Teen Girls Don't Need Routine Pelvic Exams. Why Are Doctors Doing So Many?
An estimated 1.4 million adolescent girls and young women in the U.S. might have received an unnecessary pelvic exam between 2011 and 2017, according to a new study. And an estimated 1.6 million might have received an unnecessary Pap test. The authors of the study, which was published this week in the journal JAMA Internal Medicine, say the overuse of these procedures — which can cause false-positives and anxiety — led to an estimated $123 million annually in needless expenses in 2014 alone.
The study was based on data from 3,410 respondents to the National Survey of Family Growth, between the ages of 15 and 20. The study authors assessed whether the Pap test or bimanual pelvic exam given to each respondent had been in accordance with current clinical guidelines. They found that more than half of the pelvic exams administered, and nearly three quarters of the Pap tests, might have been unnecessary.
Bimanual pelvic exams and Pap tests used to be standard parts of annual gynecological checkups, but leading professional associations no longer recommend them for most younger patients.
Dr. George Sawaya, a professor of obstetrics at the University of California, San Francisco, and the lead investigator on the study, says that the results indicate that health care providers are not paying close enough attention to current best practices.
"Medical practice is very slow to change," Sawaya says. "For many years there's been a very ingrained idea about what young women and girls should have as a part of gynecological care. A lot of what we're seeing is a holdover of doctors who are just not aware of the guidelines."
The Pap test is a screening for cervical cancer that involves inserting an instrument into the vagina and removing cervical cells to check for abnormalities. It is no longer recommended that most women under 21 receive Pap tests by default. Sawaya explains that the minimum age was raised from 18 to 21 because the incidence of cervical cancer in that age cohort is extremely low and did not justify the risks such as "a high likelihood of false alarms."
In a bimanual pelvic exam, the physician places several fingers of one hand inside the patient's vagina, and the other hand on the patient's abdomen. The pelvic exam was traditionally used to screen asymptomatic women for STDs, the study says, but that practice is now mostly "outdated" as urine-based tests have become widely available. The pelvic exam is no longer a recommended routine procedure for women under the age of 21.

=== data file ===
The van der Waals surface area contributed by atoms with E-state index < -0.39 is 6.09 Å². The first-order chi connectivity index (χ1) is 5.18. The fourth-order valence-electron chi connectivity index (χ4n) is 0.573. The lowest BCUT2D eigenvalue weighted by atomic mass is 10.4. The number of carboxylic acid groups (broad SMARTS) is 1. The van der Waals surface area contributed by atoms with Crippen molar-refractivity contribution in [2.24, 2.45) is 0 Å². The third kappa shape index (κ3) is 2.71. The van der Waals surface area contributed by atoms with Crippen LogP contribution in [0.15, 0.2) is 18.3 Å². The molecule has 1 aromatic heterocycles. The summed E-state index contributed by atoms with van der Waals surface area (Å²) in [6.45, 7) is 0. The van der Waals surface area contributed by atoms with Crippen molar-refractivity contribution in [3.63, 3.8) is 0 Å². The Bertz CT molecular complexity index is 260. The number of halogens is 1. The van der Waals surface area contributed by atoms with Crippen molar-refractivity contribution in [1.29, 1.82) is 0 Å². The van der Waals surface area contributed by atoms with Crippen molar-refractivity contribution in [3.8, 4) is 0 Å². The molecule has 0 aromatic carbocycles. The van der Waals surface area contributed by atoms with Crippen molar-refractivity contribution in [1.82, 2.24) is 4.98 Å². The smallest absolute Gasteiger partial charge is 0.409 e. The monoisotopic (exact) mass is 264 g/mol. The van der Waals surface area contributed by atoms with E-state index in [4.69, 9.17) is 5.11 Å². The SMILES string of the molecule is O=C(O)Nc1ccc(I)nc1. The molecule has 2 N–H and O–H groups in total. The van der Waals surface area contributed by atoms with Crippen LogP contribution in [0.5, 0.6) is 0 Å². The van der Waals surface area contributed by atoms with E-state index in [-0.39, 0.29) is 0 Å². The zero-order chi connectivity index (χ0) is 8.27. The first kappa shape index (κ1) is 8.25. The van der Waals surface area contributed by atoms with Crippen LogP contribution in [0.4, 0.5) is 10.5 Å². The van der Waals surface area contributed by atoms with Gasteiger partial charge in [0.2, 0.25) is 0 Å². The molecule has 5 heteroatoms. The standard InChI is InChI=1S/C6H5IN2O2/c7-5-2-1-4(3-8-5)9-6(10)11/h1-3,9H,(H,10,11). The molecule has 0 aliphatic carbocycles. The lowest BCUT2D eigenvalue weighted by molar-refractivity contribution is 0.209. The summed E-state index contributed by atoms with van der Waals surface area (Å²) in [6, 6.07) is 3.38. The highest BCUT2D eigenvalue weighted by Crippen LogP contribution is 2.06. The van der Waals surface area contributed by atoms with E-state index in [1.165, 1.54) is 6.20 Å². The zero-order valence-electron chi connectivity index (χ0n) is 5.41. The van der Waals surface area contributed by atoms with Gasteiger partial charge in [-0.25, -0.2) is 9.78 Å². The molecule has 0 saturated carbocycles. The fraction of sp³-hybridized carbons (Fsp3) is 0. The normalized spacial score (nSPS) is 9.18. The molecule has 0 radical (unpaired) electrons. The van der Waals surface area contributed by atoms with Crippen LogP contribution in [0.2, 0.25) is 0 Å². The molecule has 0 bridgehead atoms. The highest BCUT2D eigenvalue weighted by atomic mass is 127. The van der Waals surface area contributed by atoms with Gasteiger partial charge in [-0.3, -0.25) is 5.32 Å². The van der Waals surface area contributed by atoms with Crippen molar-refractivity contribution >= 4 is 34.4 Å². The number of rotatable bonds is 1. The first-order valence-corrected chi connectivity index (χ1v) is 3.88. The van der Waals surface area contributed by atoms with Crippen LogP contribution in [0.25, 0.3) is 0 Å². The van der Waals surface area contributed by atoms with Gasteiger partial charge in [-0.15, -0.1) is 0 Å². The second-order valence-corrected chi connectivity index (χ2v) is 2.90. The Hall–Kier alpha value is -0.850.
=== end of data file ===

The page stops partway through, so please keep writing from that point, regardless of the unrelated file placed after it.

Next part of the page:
That's welcome news to many young patients, says Dr. Catherine Cansino, an associate clinical professor of obstetrics and gynecology at the University of California, Davis, who was not involved in the study.
"Young women, to a certain extent, are fearful of coming to the OB/GYN because they think they're going to get a pelvic exam," she says. If they avoid or delay appointments, she says, that can have an adverse effect on their overall health.
Cansino emphasizes that young women should still make annual wellness appointments with their health care provider — even if a Pap test and pelvic exam aren't a part of the visit — to discuss things like pregnancy intentions, sexually transmitted infection and its prevention, vaccinations, and intimate partner violence.
According to Cansino, current guidelines from the American College of Obstetricians and Gynecologists would only recommend a pelvic exam for the age group in the study if a patient has persistent symptoms, like abnormal bleeding patterns. Cansino says that physicians are now placing greater emphasis on clinicians and patients having conversations and arriving at treatment decisions jointly.
Especially for younger patients, who may not have been to a gynecologist before, or may be first-time patients at a new clinic, Cansino says "we really want to emphasize that there should be a conversation between physicians and their patients about why a pelvic exam is important, and when is it important," rather than treating a bimanual pelvic exam as a default part of the visit.
Dr. Melissa Simon, the vice chair of clinical research at the Department of Obstetrics and Gynecology at the Northwestern University Feinberg School of Medicine, says that the numbers in the study are high, but not surprising.
"It's really hard for health care providers to unlearn things that they've been doing for years, let alone decades," she says. Simon wrote an invited commentary on the study that was published in the same journal issue, and she was not involved in the study.
Simon explains that the guidelines for pelvic exams might be hard to keep up with, because different professional associations and governmental agencies have each changed their guidelines at different times in recent years, and with slight variations. She says it's a skill for a medical practitioner to keep track of the changing guidelines and know when it's time to make a change in how they practice — a skill that medical training programs could be doing more to help students develop.
Sawaya says the high percentage of possibly unnecessary exams sends a message to physicians and educators that "we have a lot of educating to do." He hopes that the study will cause physicians to "be a little shocked — and then be reflective about their own practice."
Emily Vaughn is an intern on NPR's Science Desk.
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